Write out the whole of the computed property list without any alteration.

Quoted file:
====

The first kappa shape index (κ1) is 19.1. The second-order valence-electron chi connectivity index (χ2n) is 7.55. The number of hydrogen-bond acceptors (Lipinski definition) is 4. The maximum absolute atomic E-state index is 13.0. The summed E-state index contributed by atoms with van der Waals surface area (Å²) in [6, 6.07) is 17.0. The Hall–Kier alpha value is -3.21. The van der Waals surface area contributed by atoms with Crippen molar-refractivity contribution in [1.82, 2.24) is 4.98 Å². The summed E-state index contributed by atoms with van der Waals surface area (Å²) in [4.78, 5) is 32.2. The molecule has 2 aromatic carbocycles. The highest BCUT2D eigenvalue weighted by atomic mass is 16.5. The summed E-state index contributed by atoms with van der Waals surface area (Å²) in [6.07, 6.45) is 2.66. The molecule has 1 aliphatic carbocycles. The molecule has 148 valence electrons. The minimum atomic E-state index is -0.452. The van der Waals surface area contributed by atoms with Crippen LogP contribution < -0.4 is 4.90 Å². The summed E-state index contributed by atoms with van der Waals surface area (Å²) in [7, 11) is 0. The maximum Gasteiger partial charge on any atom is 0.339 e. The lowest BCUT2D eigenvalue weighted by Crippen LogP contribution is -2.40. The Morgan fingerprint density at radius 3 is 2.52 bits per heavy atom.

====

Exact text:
The first kappa shape index (κ1) is 19.1. The second-order valence-electron chi connectivity index (χ2n) is 7.55. The number of hydrogen-bond acceptors (Lipinski definition) is 4. The maximum absolute atomic E-state index is 13.0. The summed E-state index contributed by atoms with van der Waals surface area (Å²) in [6, 6.07) is 17.0. The Hall–Kier alpha value is -3.21. The van der Waals surface area contributed by atoms with Crippen molar-refractivity contribution in [1.82, 2.24) is 4.98 Å². The summed E-state index contributed by atoms with van der Waals surface area (Å²) in [4.78, 5) is 32.2. The molecule has 2 aromatic carbocycles. The highest BCUT2D eigenvalue weighted by atomic mass is 16.5. The summed E-state index contributed by atoms with van der Waals surface area (Å²) in [6.07, 6.45) is 2.66. The molecule has 1 aliphatic carbocycles. The molecule has 148 valence electrons. The minimum atomic E-state index is -0.452. The van der Waals surface area contributed by atoms with Crippen LogP contribution < -0.4 is 4.90 Å². The summed E-state index contributed by atoms with van der Waals surface area (Å²) in [7, 11) is 0. The maximum Gasteiger partial charge on any atom is 0.339 e. The lowest BCUT2D eigenvalue weighted by Crippen LogP contribution is -2.40. The Morgan fingerprint density at radius 3 is 2.52 bits per heavy atom.